Inscrutable Enchantress: young and warm,
Pard-beautiful and brilliant, ever gay;
Thy cup the very Wine of Life, thy rod
The wand of more voluptuous spells than God
Can wield in Heaven; thus charmest thou thy prey.


The selfish, fatuous, proud and pitiless,
All who have falsified life's royal trust;
The strong whose strength hath basked in idleness,
The great heart given up to worldly lust,
The great mind destitute of moral faith;
Thou scourgest down to Night and Death,
Or penal spheres of retribution just.


O mighty spirit, fraudful and malign,
Demon of madness and perversity!
The evil passions which may make me thine
Are not yet irrepressible in me;
And I have pierced thy mask of riant youth,
And seen thy form in all its hideous truth:
I will not, Dreadful Mother, call on Thee.


Last Thou, retirèd nun and throneless queen,
Our Lady of Oblivion, last Thou:
Of human stature, of abstracted mien;
Upon whose pallid face and drooping brow
Are shadowed melancholy dreams of Doom,
And deep absorption into silent gloom,
And weary bearing of the heavy Now.


Thou art all shrouded in a gauzy veil,
Sombrous and cloudlike; all, except that face
Of subtle loveliness though weirdly pale.
Thy soft, slow-gliding footsteps leave no trace,
And stir no sound. Thy drooping hands infold
Their frail white fingers; and, unconscious, hold
A poppy-wreath, thine anodyne of grace.


Thy hair is like a twilight round thy head:
Thine eyes are shadowed wells, from Lethe-stream
With drowsy subterranean waters fed;
Obscurely deep, without a stir or gleam;
The gazer drinks in from them with his gaze
An opiate charm to curtain all his days,
A passive languor of oblivious dream.


Thou hauntest twilight regions, and the trance
Of moonless nights when stars are few and wan:
Within black woods; or over the expanse
Of desert seas abysmal; or upon
Old solitary shores whose populous graves
Are rocked in rest by ever moaning waves;
Or through vast ruined cities still and lone.


The weak, the weary, and the desolate,
The poor, the mean, the outcast, the opprest,
All trodden down beneath the march of Fate,
Thou gatherest, loving Sister, to thy breast,
Soothing their pain and weariness asleep;
Then in thy hidden Dreamland hushed and deep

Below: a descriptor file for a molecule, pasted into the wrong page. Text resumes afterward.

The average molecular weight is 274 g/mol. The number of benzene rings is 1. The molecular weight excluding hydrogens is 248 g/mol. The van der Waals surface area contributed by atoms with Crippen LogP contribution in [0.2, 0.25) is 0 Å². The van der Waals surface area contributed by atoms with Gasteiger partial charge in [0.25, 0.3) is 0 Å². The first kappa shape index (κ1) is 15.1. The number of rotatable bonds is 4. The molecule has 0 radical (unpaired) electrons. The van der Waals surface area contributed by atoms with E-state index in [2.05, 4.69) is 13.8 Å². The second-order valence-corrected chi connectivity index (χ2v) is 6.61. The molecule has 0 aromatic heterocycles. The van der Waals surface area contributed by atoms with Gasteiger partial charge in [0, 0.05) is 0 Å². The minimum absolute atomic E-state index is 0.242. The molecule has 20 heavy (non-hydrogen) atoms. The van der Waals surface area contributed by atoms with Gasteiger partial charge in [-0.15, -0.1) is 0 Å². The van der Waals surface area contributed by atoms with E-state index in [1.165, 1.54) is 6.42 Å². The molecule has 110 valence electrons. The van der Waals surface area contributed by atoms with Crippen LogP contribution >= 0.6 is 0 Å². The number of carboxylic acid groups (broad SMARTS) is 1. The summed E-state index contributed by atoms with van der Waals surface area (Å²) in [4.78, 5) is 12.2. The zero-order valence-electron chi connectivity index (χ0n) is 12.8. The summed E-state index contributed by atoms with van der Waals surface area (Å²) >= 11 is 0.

Dost lay them, shrouded in eternal rest.


O sweetest Sister, and sole Patron Saint
Of all the humble eremites who flee
>From out life's crowded tumult, stunned and faint,
To seek a stern and lone tranquillity
In Libyan wastes of time: my hopeless life
With famished yearning craveth rest from strife;
Therefore, thou Restful One, I call on Thee!


Take me, and lull me into perfect sleep;
Down, down, far-hidden in thy duskiest cave;
While all the clamorous years above me sweep
Unheard, or, like the voice of seas that rave
On far-off coasts, but murmuring o'er my trance,
A dim vast monotone, that shall enhance
The restful rapture of the inviolate grave.


Upgathered thus in thy divine embrace,
Upon mine eyes thy soft mesmeric hand,
While wreaths of opiate odour interlace
About my pulseless brow; babe-pure and bland,
Passionless, senseless, thoughtless, let me dream
Some ever-slumbrous, never-varying theme,
Within the shadow of thy Timeless Land.


That when I thus have drunk my inmost fill
Of perfect peace, I may arise renewed;
In soul and body, intellect and will,
Equal to cope with Life whate'er its mood;
To sway its storm and energise its calm;
Through rhythmic years evolving like a psalm
Of infinite love and faith and sanctitude.


But if this cannot be, no less I cry,
Come, lead me with thy terrorless control
Down to our Mother's bosom, there to die
By abdication of my separate soul:
So shall this single, self-impelling piece
Of mechanism from lone labour cease,
Resolving into union with the Whole.


Our Mother feedeth thus our little life,
That we in turn may feed her with our death:
The great Sea sways, one interwoven strife,
Wherefrom the Sun exhales a subtle breath,
To float the heavens sublime in form and hue,
Then turning cold and dark in order due
Rain weeping back to swell the Sea beneath.


One part of me shall feed a little worm,
And it a bird on which a man may feed;
One lime the mould, one nourish insect-sperm;
One thrill sweet grass, one pulse in bitter weed;
This swell a fruit, and that evolve in air;
Another trickle to a springlet's lair,
Another paint a daisy on the mead:


With cosmic interchange of parts for all,
Through all the modes of being numberless
Of every element, as may befall.
And if earth's general soul hath consciousness,
Their new life must with strange new joy be thrilled,
Of perfect law all perfectly fulfilled;
No sin, no fear, no failure, no excess.


Weary of living isolated life,
Weary of hoping hopes for ever vain,
Weary of struggling in all-sterile strife,
Weary of thought which maketh nothing plain,
I close my eyes and hush my panting breath,
And yearn for Thee, divinely tranquil Death,
To come and soothe away my bitter pain.

1861